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Tricky's Tales

23 January 2012

I established in a previous article the Heineken Cup was not in existence when I was young and vaguely fit, so I have no playing experience of the tournament. However, I do have a lot of touring experience and all away fixtures in the current competition are like a mini tour (in my book). I think many players from my era would describe me as an avid tourist. I was lucky enough to have a couple of tours with England, several with Bath and numerous with invitational teams like the Barbarians, Irish Wolfhounds, Public School Wanderers etc.

There's no such thing as a bad tour. Some are perhaps better than others but I thoroughly enjoyed the experience of visiting new places, seeing new sights, meeting new people and drinking on foreign soil. It's fair to say the levels of commitment varied depending on the touring team. If it was England, we trained every day for at least a couple of hours, if it was an invitation side – we didn't. Bath tours lay somewhere in-between.

When the game became professional in 1995 many people will remember Bath being possibly the first team to sign players from Rugby League, Henry Paul and Jason Robinson. At the time I frequently parked my car at the Recreation Ground (ahh the good old days) and remember walking towards it one afternoon when a press conference announcing the arrival of the aforementioned was breaking up. The two players went onto the pitch for some photographs whilst the journalists made their way to their cars. I found myself walking alongside David Frost, rugby correspondent for the Guardian newspaper.

After exchanging a few pleasantries he said, "There's something I've always wanted to ask you. In 1981 during the England tour of Argentina you scored 'that try' which in my opinion saved the tour; had England lost the match (a midweek game against that well known team the Littoral Region XV in Rosario) it would have had a major impact on the tour in particular and English Rugby in general. What I want to know is what did Bill Beaumont (captain) say to you after the match?"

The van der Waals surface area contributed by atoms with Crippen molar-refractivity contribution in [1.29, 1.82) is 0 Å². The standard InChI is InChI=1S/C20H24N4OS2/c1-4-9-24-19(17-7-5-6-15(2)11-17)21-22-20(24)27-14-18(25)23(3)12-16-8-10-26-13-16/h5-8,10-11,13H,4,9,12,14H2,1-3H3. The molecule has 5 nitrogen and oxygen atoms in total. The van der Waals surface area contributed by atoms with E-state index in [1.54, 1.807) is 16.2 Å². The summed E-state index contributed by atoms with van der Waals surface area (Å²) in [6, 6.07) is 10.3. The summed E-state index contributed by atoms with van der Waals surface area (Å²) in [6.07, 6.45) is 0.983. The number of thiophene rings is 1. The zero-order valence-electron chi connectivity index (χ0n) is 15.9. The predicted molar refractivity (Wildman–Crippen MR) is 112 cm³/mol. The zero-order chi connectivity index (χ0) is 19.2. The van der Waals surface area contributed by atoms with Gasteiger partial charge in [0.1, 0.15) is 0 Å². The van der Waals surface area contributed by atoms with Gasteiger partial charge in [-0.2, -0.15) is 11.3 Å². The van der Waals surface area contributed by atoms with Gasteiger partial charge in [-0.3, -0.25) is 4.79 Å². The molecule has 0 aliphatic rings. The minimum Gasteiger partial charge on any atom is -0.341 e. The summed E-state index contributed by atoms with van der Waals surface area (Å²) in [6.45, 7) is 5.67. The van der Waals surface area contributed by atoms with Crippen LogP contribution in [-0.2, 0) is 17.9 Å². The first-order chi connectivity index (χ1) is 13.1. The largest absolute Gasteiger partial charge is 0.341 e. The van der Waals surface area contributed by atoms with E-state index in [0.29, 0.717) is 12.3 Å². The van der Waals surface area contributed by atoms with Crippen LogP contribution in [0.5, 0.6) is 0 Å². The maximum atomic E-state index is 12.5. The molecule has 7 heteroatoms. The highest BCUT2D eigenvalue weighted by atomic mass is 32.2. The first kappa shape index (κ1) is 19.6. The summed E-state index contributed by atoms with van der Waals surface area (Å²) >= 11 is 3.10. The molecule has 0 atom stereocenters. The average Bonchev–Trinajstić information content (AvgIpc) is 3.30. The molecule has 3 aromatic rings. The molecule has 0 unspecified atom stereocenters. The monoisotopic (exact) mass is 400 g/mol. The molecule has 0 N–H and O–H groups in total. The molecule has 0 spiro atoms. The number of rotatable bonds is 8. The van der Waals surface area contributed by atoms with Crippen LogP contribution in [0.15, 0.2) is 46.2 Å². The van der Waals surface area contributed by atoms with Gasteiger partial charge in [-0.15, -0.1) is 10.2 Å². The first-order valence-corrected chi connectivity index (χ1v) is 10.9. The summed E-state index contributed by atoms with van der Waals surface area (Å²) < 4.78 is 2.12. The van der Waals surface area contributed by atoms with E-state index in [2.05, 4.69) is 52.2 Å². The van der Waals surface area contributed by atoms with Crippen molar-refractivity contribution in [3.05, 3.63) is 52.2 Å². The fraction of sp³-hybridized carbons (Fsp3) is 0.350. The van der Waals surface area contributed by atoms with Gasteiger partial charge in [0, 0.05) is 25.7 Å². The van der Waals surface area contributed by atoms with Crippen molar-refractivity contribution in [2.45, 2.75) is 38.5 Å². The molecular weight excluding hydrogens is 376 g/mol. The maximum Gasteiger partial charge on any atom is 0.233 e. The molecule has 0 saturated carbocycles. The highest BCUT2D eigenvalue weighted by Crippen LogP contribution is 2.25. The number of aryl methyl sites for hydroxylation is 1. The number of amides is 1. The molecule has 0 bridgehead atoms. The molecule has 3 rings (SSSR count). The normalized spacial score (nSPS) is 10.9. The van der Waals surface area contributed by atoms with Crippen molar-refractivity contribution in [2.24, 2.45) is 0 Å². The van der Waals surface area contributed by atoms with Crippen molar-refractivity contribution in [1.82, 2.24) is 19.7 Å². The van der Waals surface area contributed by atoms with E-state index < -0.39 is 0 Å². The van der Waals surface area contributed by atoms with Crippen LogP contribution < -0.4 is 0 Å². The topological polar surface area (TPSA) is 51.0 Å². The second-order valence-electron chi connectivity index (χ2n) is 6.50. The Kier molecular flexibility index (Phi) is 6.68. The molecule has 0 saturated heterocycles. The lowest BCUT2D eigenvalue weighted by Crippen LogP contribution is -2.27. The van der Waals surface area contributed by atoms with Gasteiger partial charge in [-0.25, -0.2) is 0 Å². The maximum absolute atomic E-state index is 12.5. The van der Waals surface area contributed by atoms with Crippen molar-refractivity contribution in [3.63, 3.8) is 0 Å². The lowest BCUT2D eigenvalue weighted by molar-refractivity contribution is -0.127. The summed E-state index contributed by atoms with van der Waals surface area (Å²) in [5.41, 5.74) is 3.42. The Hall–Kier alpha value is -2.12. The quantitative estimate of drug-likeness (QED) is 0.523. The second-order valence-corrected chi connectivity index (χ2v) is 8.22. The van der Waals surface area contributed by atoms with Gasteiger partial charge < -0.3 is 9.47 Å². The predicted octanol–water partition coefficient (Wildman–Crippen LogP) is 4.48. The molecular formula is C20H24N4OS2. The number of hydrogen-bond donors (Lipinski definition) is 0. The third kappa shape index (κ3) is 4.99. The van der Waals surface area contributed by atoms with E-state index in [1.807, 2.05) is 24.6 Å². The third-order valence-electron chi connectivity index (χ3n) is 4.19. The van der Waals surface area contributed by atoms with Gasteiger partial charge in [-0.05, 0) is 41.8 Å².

My initial response was to say no one had ever asked me that question during the intervening fourteen years, but I did remember what Bill said, not least because I was the youngest member of the touring party and for that match had changed next to the great man, it sounds silly but you don't forget little moments like that.

For the record we were 21-19 down with about a minute left on the clock. I received a pass behind our own try line on the left side of the pitch and scored a try in the right corner (it's amazing what the combination of pace and fear can do for a man). The English full back 'Dusty' Hare converted the try and the match was won 25 – 21 (only 4 points for a try in those days).

I described to 'Frosty' how we'd gone into the changing rooms, thrown our shirts into the middle and sat there realising how close we'd come to defeat; before the usual comments of 'never in doubt' and 'all in a day's work' were bandied about. I knew Bill was going to say something as he parked his exceptionally large backside next to me. I also knew it was going to be short, something like, 'well done Tricky' or 'thanks.'

He made eye contact, held out his left hand and a second or two later said "Tricky ... for god's sake give me a cigarette!"

Post-match today is all about warm downs, rehydration, medical assessments, ice baths etc. Thirty odd years ago it was nothing more than a Benson & Hedges cigarette and a shower. It's probably fair to say things have moved on considerably since the good old amateur days.

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